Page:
Earlier in the week U.K. Prime Minister Theresa May unveiled her vision for Britain’s exit from the European Union.  She couched her outlook in positive terms, speaking of Britain leaving the EU but remaining in Europe. To get a better sense of how realistic her vision is in political and economic terms, I also asked Prime Economics Co-Director Jeremy Smith - an expert on EU and national constitutional issues - for his take.  Here is the Q&A (18th January)  that resulted.

A democratic strategy for the EU negotiations

It has swiftly become clear, if it were not already so, that neither the government nor the leaders of the Brexit campaigns had anything resembling a plan for what to do if the people voted in favour of leaving the EU.  As Mark Carney rather mordantly put it in his speech today,

“In Tim Geithner’s famous dictum, “plan beats no plan.” And in my experience, a plan that is clearly articulated and transparently executed is best of all.”

In other words, addressed to the off-stage Brexiters, but also to the government whose decision it was to hold the referendum, “you’ve dumped us here without your having any idea what to do next.”

Well, I do not claim the wisdom of a Baldrick, but for what it’s worth, here – wearing my lawyer and ‘EU Treaty wonk’ hats - is my cunning plan.

Vote to stay - let's work together to change Europe for the better

 The natural supporters of the European Union from a politically progressive perspective find themselves faced with a difficult dilemma, notably in relation to economic policy.

We need a strong EU for the future on a wide range of issues – not least climate change.  But we also need to work in solidarity with all those across Europe who can see that Europe has to change the basis of its economic ideology and strategy if it is to fulfil its Treaty commitment to the peoples of Europe to work for “full employment and social progress.. a high level of protection and improvement of the quality of the environment”.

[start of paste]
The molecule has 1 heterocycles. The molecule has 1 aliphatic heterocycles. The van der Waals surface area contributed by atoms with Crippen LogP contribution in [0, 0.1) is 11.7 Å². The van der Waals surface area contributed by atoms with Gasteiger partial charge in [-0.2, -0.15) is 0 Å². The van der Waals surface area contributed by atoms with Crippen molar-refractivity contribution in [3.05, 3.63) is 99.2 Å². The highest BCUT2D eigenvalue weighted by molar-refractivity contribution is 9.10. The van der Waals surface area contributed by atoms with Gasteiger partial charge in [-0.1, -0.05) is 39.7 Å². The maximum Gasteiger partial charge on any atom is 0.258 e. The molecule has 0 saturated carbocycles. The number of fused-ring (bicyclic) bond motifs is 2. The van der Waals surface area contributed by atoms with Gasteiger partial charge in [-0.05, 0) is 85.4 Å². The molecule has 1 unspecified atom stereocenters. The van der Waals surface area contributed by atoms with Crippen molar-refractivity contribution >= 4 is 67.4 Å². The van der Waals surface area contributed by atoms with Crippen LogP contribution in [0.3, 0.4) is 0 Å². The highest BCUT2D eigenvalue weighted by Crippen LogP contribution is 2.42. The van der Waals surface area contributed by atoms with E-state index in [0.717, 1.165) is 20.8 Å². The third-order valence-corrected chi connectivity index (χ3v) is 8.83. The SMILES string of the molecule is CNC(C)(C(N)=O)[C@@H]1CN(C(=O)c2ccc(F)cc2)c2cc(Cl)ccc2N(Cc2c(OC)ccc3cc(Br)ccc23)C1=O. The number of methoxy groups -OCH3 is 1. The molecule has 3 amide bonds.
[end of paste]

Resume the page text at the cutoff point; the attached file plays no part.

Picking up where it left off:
Remain for Change - for a democratic economic alternative

The network Economists for Rational Economic Policies (EREP) has today launched its new publication, “Remain for Change: Building European solidarity for a democratic economic alternative”.  

This comprises articles from ten authors (economists and from related disciplines) who are united in arguing that (despite all the flaws in the EU's and Eurozone's economic dogma and policies) from a political and economic perspective, it is essential to vote in the Referendum to remain in the EU.  

The publication will be debated at a short public conference to be held on 15th June 2016 from 6 to 8 p.m. at the University of Greenwich.

Referendum: for all the EU's huge flaws, it's better to work for change with European colleagues

Professor John Weeks and PRIME's Jeremy Smith - who are also convenors of Economists for Rational Economic Policies (EREP) - were recently interviewed by the not-for-profit network Real News on the state of play in the EU referendum debate.    

They explain the right-wing motivations of most "Leave" campaigners" and argue that while the EU has huge weaknesses and is based on Treaties that impose a particular (damaging) economic ideology, it would be disastrous to see Europe fragment again now into warring camps - it is  better to stay and work for change in partnership with European colleagues. 

The Euro Summit - farewell to ordoliberalism and the rule of law

We have read a lot in recent years about the German economic philosophy of Ordoliberalism, which – as a reaction to the illegalities of the Nazi period – emphasizes (as the Economist put it) that “capitalism requires a strong government to create a framework of rules which provide the order (ordo in Latin) that free markets need to function most efficiently.”  But at the Euro Summit yesterday, the EU and Eurozone legal processes were tossed out of the window by the assembled heads of state – raw politics and power triumphed over ordoliberal principle.

The curious quirks of the Fixed-Term Parliament Act 2011

In the discussion of what happens after tomorrow’s General Election, if there is no self-evident majority produced (whether single party or easy-fit coalition), not enough attention has been given to the impact of the Fixed-term Parliaments Act 2011. This Act was hastily agreed as a means of cementing the Coalition government to hold for a 5 year term. The Act has indeed some very strange quirks to note and in some cases avoid. We explore some of them here.